Federal justice minister quashes murder conviction of Saulteaux man

Jeremy Skibicki

A First Nations man convicted of second-degree murder in Winnipeg has been acquitted after 50 years. Photo: APTN File

Canada’s justice minister has quashed the murder conviction of a Saulteaux man after Innocence Canada intervened in a 50-year-old Manitoba case.

Arif Virani said Tuesday he has ordered a new trial for Clarence Woodhouse, who is from Pinaymootang (Fairford) First Nation.

“There are reasonable grounds to conclude that a miscarriage of justice likely occurred,” Virani said in a news release.

“This is the result of the identification of new information that was not before the courts at the time of Mr. Woodhouse’s trial or appeal.”

Woodhouse, now in his 70s, was convicted in the 1973 killing of Tong Fong Chan, a 40-year-old cook who died after a severe beating in downtown Winnipeg. Woodhouse was sentenced to life in prison.

But “Mr. Woodhouse was not there when Mr. Chan was killed and had no involvement in the homicide,” said Innocence Canada in its own release. “Nevertheless, he was arrested and assaulted and forced to sign a false confession that he had murdered Mr. Chan.”

Woodhouse was convicted alongside brothers Allan and Russell Woodhouse and his cousin Brian Anderson. Allan and Anderson have since been exonerated thanks to Innocence Canada, which obtained ministerial reviews of their convictions that resulted in acquittals.

All four men had moved to Winnipeg from Pinaymootang First Nation, about 240 km northwest of Winnipeg, for work.

Manitoba Justice confirmed at the new trial for Allan and Anderson that their confessions were fabricated.

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“Clarence Woodhouse’s co-accused, his brother Russell Woodhouse, Brian Anderson and Allan Woodhouse were also assaulted by members of the Winnipeg Police Service and forced to sign their own confessions to murdering Mr. Chan,” Innocence Canada said in its release. “All four men proclaimed their innocence, but no one believed them.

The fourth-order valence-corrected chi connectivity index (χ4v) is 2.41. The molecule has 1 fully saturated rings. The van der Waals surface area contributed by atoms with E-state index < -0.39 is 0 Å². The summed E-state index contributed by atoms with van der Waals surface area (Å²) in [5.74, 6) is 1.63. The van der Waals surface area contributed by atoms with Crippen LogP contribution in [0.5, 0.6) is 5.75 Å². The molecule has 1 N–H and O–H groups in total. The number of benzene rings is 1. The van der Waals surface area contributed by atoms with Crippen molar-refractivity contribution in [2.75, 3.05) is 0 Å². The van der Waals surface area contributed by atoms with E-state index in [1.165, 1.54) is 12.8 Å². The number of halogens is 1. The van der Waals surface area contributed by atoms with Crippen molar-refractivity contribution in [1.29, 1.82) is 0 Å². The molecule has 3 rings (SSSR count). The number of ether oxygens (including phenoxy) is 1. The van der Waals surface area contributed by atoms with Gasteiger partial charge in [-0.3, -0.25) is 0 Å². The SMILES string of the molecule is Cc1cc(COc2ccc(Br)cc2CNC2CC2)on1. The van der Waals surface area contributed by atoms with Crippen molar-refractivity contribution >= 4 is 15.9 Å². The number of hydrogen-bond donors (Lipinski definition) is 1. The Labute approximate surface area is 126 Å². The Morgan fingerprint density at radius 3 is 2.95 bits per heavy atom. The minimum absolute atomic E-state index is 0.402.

“The nightmare continued and they went to trial for murder before an all-white jury. The police officers, the lawyers, and the judge were all white men.”

Read more:

Two Indigenous men acquitted of murder after 50 years

No date has been set for the new trial, where Innocence Canada lawyer James Lockyear expects Clarence to be acquitted.

“…His case, and the cases of his co-accused, raise important systemic issues that need to be addressed in Manitoba and across Canada,” Lockyer said in the Innocence Canada release.

“Innocence Canada looks forward to continue discussing with the Federal and Provincial Governments how to right the wrongs of our criminal justice system done to Indigenous peoples in the past, and preventing the same wrongs being done to Indigenous peoples in the future.”

Lockyer noted the prosecution was led by former Manitoba Crown attorney George Dangerfield, who has since become known for having the most wrongful convictions in all of Canada.

Innocence Canada has also asked for a posthumous review of Russell’s conviction because he died a few years ago.

Allan Woodhouse and Anderson filed lawsuits last spring against the federal and provincial governments seeking compensation for their wrongful convictions.

Meanwhile, Virani’s decision to order a new trial is not about the guilt or innocence of Woodhouse, Justice Canada added in its release. “It is a decision to return the matter to the courts where the relevant legal issues may be determined according to the law.”

A spokesperson for Manitoba Justice said the department had no comment now that the case was heading back before the courts.

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